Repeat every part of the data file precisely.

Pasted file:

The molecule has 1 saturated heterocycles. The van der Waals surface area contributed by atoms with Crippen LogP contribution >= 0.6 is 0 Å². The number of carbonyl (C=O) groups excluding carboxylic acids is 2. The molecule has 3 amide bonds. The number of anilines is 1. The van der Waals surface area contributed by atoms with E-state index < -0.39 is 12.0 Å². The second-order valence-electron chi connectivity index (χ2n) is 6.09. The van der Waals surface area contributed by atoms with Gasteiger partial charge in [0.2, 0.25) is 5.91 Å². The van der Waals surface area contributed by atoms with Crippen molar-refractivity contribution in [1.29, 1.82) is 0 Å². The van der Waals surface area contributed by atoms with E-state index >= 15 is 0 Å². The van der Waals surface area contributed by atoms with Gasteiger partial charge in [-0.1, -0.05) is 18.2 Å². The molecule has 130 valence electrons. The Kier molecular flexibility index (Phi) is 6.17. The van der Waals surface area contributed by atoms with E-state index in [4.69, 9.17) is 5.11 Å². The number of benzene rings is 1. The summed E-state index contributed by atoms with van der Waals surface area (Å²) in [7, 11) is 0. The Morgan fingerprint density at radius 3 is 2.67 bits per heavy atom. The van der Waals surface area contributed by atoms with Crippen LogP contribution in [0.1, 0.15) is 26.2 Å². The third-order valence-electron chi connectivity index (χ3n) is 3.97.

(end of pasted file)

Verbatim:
The molecule has 1 saturated heterocycles. The van der Waals surface area contributed by atoms with Crippen LogP contribution >= 0.6 is 0 Å². The number of carbonyl (C=O) groups excluding carboxylic acids is 2. The molecule has 3 amide bonds. The number of anilines is 1. The van der Waals surface area contributed by atoms with E-state index < -0.39 is 12.0 Å². The second-order valence-electron chi connectivity index (χ2n) is 6.09. The van der Waals surface area contributed by atoms with Gasteiger partial charge in [0.2, 0.25) is 5.91 Å². The van der Waals surface area contributed by atoms with Crippen molar-refractivity contribution in [1.29, 1.82) is 0 Å². The van der Waals surface area contributed by atoms with E-state index >= 15 is 0 Å². The van der Waals surface area contributed by atoms with Gasteiger partial charge in [-0.1, -0.05) is 18.2 Å². The molecule has 130 valence electrons. The Kier molecular flexibility index (Phi) is 6.17. The van der Waals surface area contributed by atoms with E-state index in [4.69, 9.17) is 5.11 Å². The number of benzene rings is 1. The summed E-state index contributed by atoms with van der Waals surface area (Å²) in [7, 11) is 0. The Morgan fingerprint density at radius 3 is 2.67 bits per heavy atom. The van der Waals surface area contributed by atoms with Crippen LogP contribution in [0.1, 0.15) is 26.2 Å². The third-order valence-electron chi connectivity index (χ3n) is 3.97.